Re-published with permission from the Eclectic Journal Blog.

And then chaos comes…
It was hard for a freak like me to lead Indayog. I didn’t know what I was doing and I didn’t know how to get to where I needed to. You have people in one hand praising your performance and then you hear mean girl jeers in another. It was a yoyo feeling that left me confused most of the time. There was no way I could really please anybody.

I taught my peers in the way my teachers had taught: with fear and harsh criticism. My reputation was Catwoman. There were even rumors about me bringing in a fat caliper to measure my dancers’ body fat. I lovingly know the culprit who started that rumor ….I was horrible because I thought I needed to be. Funny though, in some ways it worked because it made performances more polished yet it backfires in the relationship department. I may be the choreographer or the president but they’re still my peers. Again, I’m confused, yet even more so, alone. I had simply relegated myself to being horrible.

I’ve made fans and critics, enemies and friends. During those days, I felt alone and scattered because I had no idea of leading a bunch of kids and making them into dancers. I was horrible to others because I was scared inside and simply refused to admit it.

After graduation, I just chose to turn my back and forget everything. I simply didn’t want to remember the bitch that everyone knew all too well. But can you really ignore something that calls out to your soul?

You think of dancing as a phase that comes with youth and then fades with age but it never really is. Pathetic as it sounds, I cry at musicals, ballets and dance movies during the victory performance scenes wishing I was the one dancing. I’ve replaced my yearning to teach dance with my vocation as a coach and trainer, yet it doesn’t feel the same. After 24 years, the call still rings loud and resonant yet it doesn’t feel like Catwoman anymore.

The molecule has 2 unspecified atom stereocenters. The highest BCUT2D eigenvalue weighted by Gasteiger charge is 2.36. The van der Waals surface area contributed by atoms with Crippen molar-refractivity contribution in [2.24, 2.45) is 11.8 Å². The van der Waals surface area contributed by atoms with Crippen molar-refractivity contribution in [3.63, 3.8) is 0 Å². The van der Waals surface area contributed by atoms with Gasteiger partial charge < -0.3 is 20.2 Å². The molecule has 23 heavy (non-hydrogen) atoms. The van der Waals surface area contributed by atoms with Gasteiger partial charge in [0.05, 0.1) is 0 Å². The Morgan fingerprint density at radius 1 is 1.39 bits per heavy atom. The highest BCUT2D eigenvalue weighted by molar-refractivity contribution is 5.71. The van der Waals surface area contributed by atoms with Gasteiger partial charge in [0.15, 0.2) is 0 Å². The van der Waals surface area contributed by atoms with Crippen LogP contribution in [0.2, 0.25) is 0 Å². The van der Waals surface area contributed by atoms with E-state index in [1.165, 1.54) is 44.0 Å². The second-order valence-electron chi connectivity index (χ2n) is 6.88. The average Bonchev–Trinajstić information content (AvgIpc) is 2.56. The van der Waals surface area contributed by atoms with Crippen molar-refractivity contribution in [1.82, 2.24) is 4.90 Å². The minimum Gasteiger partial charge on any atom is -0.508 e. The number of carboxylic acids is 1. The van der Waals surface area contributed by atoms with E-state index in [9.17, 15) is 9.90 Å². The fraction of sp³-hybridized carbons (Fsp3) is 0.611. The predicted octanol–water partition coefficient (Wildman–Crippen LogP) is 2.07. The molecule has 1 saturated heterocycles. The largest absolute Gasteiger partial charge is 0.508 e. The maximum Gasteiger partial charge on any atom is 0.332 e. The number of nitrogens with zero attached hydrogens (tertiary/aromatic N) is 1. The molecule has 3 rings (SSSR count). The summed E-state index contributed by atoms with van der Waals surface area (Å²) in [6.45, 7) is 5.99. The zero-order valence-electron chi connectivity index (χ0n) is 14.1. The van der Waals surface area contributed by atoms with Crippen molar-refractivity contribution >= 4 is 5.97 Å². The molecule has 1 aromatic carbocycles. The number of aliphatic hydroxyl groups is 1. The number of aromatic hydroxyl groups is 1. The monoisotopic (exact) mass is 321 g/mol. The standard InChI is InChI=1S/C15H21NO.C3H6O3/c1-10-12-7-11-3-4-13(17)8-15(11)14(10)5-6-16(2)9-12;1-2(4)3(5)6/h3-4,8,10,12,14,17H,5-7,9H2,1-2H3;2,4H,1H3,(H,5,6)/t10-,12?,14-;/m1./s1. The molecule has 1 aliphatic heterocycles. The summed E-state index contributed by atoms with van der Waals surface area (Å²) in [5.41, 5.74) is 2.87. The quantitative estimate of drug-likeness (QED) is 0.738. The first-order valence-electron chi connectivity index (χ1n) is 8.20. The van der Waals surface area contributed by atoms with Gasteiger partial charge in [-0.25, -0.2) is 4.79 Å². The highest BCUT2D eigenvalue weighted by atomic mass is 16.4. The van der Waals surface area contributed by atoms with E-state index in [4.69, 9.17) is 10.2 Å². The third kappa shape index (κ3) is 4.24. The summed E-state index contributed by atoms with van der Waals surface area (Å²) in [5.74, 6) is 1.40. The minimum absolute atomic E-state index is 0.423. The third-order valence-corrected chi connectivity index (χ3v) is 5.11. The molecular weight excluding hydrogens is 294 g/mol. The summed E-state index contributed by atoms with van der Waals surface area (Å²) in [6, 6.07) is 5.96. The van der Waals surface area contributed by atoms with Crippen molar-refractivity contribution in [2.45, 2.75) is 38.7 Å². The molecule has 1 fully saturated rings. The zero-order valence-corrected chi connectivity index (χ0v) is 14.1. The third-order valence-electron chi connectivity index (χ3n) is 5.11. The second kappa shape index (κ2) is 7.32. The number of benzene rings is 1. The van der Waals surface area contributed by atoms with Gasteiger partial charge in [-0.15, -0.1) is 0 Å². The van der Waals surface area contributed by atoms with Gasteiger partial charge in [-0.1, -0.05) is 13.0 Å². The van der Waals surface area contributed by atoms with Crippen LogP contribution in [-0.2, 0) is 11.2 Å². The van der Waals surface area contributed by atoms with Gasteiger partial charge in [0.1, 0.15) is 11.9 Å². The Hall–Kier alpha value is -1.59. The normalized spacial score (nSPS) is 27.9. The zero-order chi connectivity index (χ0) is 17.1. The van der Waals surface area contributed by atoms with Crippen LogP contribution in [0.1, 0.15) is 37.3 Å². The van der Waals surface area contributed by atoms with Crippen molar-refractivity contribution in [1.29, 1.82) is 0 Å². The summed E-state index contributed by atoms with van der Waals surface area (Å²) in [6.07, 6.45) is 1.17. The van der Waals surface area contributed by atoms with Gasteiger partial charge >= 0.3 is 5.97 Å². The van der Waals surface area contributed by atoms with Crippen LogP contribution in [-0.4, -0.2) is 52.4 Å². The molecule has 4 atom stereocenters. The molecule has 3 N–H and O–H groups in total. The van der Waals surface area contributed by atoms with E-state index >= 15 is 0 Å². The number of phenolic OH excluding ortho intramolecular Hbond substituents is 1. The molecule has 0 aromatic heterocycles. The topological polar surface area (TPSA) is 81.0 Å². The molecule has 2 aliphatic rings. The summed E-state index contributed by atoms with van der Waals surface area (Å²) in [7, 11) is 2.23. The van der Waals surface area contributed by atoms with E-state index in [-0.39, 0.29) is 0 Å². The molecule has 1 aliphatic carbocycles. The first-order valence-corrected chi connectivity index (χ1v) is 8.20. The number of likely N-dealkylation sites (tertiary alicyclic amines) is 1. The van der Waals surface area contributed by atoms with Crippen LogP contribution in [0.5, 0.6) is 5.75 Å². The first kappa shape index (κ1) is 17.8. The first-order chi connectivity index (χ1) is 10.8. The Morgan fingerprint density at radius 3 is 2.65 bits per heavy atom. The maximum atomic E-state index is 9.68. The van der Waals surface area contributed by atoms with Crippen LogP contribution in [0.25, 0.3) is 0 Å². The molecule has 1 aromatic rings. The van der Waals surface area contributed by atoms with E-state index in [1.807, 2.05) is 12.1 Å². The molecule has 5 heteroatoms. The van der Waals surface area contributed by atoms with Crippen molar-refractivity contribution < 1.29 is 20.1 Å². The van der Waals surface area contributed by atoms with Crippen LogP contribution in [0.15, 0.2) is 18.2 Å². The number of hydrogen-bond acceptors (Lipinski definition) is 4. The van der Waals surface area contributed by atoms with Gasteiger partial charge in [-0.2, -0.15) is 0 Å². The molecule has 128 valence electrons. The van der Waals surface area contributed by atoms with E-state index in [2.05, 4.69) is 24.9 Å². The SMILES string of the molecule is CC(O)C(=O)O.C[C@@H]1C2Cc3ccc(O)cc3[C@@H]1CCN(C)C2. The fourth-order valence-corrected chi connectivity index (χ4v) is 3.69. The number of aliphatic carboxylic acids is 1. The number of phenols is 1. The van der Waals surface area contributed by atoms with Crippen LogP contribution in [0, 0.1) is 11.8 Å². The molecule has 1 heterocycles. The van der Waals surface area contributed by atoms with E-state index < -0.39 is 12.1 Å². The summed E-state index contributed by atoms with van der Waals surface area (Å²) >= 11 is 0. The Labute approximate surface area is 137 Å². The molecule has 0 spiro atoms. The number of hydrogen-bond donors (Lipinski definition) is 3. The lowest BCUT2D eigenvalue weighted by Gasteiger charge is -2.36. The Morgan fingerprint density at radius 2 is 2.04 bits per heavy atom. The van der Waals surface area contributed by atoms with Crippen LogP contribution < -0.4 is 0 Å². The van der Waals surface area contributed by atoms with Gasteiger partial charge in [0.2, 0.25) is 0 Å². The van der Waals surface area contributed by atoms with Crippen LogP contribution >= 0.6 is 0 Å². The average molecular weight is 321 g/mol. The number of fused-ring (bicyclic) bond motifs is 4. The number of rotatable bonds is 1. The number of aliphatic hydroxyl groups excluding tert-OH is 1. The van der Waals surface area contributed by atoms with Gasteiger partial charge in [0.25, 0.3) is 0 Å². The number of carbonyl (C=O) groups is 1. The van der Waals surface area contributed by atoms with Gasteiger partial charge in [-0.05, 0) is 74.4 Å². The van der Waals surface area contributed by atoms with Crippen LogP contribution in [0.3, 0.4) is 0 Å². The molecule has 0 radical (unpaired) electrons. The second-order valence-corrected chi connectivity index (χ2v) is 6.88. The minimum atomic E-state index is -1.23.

I do not regret how I’ve been before and I no longer judge how others were back then. Everyone has their own ways of growing and expanding. The extremities of my contrast back then has allowed me to be accepting of other people’s journeys. It is unfortunate I couldn’t have been understanding to my peers and friends back then but I still wouldn’t change my past even if I were given a chance to.

Nothing beats seeing your peers do a double turn when they have never done a pirouette in their lives. Nothing beats seeing your dancers become different personas on stage. Nothing can compare to the rush of a great performance. Nothing can compare to feeling the appreciation from your audience. Nothing can compare to bringing your body and soul to some place where it’s never been before.

I’m proud of how Indayog has managed to stay strong throughout these years. My classmates had mentioned that Indayog would crumble after I graduate but that was not the case. Something stronger kept it together. It wasn’t just leadership. It wasn’t just the trophies nor the recognition. It was simply the passion for dance that kept it together and I am so glad that several others shared that passion and found Indayog.

Indayog is my baby but it can never be all mine. It belongs to the prima ballerinas, prima jazzistas, the breakers, swaggers, steppers, waackers, hip-hoppers (hehehe). It belongs to the beaurocrats and the troublemakers, the freaks, geeks and drop-outs, as well as the divas and drama queens who have all given color throughout all these years and gave our college lives more than its fair share of interesting.

Happy Birthday, UP Indayog! You are forever my baby and I couldn’t be a more prouder great (raised to the 24th power) grandmother.